What is GAP Coverage and Do You Need It?

It can be challenging to calculate how much of a deductible to take out for both collision coverage and comprehensive coverage when shopping for auto insurance. Your car is likely an essential component of how you live your day-to-day life, helping with your work commute or running errands—on top of being a form of transportation when you need a vacation. All of this makes the decisions you make surrounding your automobile and car insurance particularly emotionally charged. At the same time, expenses with your vehicle can quickly add up if you’re not careful.
Auto insurance has a lot of layers, many of which are only necessary for specific situations. However, if you’re new to shopping for auto insurers or are buying a new car at your car dealership, your dealership may be offering various add-ons to help protect your new vehicle. One such type of additional coverage you may or may not be pitched is something called gap coverage.
When you’re buying a new car and taking out a car loan, gap insurance is generally considered optional coverage. As such, anyone who might be advising you on how to make it out of a car dealership with the lowest monthly payments possible when you’re financing your vehicle will likely steer you clear of adding on gap insurance costs to your overall payment plan. But it doesn’t make complete sense to eschew gap insurance until you understand what gap insurance covers, how gap insurance works, and why gap insurance may be worth including as opposed to other types of warranties your dealership may offer.
Learn more about what gap coverage is, the pros and cons of gap insurance, and where you can get gap coverage in this quick overview on the topic. From there, you should be able to make an informed decision regarding whether or not gap coverage is a good fit for you and your financial situation.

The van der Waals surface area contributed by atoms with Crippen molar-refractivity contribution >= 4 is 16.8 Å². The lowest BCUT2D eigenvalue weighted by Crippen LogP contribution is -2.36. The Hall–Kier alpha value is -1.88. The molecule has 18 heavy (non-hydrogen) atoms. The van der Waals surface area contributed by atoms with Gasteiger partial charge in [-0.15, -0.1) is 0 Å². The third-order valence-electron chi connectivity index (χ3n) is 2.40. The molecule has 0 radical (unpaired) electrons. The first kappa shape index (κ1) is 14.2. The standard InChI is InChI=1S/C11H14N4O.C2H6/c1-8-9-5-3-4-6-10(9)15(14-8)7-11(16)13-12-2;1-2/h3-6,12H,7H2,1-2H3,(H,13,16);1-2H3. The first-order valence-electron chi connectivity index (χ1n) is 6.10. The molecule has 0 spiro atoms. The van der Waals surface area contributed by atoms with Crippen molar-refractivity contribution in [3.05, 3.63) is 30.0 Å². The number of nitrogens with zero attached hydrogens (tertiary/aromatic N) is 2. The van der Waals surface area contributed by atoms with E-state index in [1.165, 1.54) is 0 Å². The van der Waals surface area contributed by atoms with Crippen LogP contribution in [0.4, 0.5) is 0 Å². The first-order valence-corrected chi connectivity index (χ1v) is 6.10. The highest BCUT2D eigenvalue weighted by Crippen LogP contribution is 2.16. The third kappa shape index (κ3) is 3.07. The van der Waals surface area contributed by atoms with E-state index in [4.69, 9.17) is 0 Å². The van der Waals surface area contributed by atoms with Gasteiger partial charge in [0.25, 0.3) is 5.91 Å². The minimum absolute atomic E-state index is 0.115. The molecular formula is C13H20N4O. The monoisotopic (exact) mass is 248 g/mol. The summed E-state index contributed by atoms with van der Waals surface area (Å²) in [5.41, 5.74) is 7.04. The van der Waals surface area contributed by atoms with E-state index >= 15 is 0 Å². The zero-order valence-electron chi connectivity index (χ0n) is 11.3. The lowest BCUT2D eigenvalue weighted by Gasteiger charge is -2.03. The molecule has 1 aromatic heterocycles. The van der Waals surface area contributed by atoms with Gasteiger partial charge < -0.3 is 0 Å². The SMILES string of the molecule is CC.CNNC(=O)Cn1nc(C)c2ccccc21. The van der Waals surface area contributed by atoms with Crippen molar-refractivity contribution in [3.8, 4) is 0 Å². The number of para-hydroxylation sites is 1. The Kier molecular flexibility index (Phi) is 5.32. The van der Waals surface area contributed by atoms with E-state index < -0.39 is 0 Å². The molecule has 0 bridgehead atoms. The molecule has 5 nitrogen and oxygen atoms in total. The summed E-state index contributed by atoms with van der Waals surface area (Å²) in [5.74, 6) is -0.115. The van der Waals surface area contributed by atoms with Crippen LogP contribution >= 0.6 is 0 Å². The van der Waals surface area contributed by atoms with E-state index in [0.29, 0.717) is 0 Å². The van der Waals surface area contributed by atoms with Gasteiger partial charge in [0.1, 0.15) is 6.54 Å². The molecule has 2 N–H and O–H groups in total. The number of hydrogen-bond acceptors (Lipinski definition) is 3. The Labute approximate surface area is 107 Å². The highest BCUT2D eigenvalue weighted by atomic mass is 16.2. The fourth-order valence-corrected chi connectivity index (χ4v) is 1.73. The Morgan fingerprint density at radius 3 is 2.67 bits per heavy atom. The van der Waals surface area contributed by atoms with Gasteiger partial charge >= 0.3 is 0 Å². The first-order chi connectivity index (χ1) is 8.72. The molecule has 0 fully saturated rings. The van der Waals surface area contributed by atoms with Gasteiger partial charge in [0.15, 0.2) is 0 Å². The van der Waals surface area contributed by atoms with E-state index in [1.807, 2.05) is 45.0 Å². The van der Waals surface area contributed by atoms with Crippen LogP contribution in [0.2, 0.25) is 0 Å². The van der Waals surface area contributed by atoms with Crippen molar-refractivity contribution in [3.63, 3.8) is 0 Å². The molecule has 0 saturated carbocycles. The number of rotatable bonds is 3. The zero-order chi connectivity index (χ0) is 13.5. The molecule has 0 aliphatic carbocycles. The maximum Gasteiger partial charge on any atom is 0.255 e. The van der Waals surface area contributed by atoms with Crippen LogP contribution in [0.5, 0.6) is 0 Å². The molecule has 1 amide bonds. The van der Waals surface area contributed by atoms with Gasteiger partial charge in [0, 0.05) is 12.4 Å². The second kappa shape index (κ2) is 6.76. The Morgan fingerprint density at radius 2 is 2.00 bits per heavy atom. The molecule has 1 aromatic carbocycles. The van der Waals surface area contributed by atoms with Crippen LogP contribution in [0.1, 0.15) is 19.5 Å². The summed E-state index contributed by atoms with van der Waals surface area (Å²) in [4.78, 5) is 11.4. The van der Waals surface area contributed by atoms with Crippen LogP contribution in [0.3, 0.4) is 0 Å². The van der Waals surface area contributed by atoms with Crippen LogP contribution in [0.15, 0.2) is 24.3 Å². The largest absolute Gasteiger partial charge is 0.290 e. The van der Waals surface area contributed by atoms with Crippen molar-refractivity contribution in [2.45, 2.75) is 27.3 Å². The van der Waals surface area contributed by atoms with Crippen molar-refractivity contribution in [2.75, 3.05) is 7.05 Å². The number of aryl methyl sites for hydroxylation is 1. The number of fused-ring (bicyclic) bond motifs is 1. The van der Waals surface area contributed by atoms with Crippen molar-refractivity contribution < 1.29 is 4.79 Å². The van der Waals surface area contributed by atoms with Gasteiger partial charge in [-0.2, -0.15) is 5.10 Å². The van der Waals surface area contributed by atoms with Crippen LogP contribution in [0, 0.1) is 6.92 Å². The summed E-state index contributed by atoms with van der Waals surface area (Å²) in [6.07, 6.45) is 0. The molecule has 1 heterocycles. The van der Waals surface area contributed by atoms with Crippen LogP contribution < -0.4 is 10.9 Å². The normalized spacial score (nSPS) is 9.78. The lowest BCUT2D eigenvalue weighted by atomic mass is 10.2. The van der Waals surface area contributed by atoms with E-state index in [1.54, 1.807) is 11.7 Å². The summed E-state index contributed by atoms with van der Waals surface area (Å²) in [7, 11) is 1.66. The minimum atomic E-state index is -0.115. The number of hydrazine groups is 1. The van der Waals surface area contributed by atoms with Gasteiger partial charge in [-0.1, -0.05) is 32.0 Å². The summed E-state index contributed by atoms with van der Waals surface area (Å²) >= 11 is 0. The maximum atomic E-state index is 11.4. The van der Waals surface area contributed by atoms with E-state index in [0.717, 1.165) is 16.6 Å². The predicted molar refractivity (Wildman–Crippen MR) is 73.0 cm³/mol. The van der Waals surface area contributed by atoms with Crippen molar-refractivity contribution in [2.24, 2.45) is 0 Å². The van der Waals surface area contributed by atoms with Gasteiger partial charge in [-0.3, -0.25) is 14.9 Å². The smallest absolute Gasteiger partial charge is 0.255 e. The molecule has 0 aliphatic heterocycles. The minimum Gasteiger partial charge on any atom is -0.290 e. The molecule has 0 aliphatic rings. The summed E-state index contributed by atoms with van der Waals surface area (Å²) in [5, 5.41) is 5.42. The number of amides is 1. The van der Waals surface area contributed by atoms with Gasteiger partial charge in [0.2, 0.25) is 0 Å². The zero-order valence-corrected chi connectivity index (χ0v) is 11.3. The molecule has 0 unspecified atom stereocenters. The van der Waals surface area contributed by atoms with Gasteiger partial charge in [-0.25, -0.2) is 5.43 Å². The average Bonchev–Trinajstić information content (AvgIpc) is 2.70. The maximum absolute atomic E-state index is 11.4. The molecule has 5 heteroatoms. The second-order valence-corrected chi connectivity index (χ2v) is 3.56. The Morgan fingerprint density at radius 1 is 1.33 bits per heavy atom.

What is gap insurance?

Gap insurance actually stands for “guaranteed asset protection.” While not everyone thinks of a car as an asset in the same way they may think about a home or the stock market, your car can be viewed as a financial asset or a financial liability. To fully understand what “asset protection” means for you and your car, it’s first a good idea to clear up a few facts about your car as an asset in and of itself.
For starters, regardless of how new your vehicle is, most cars depreciate about 20% in the first year alone. Some makes and models even lose a significant portion of their value the second they hit a certain number of miles off the lot. As such, if you’ve taken out a loan and the loan balance is more than the value of your car, you can wind up with negative equity. That can be a problem when you’re leasing a vehicle, but at least at the end of the lease, you have the option of trading in your car and wiping your hands of the negative equity.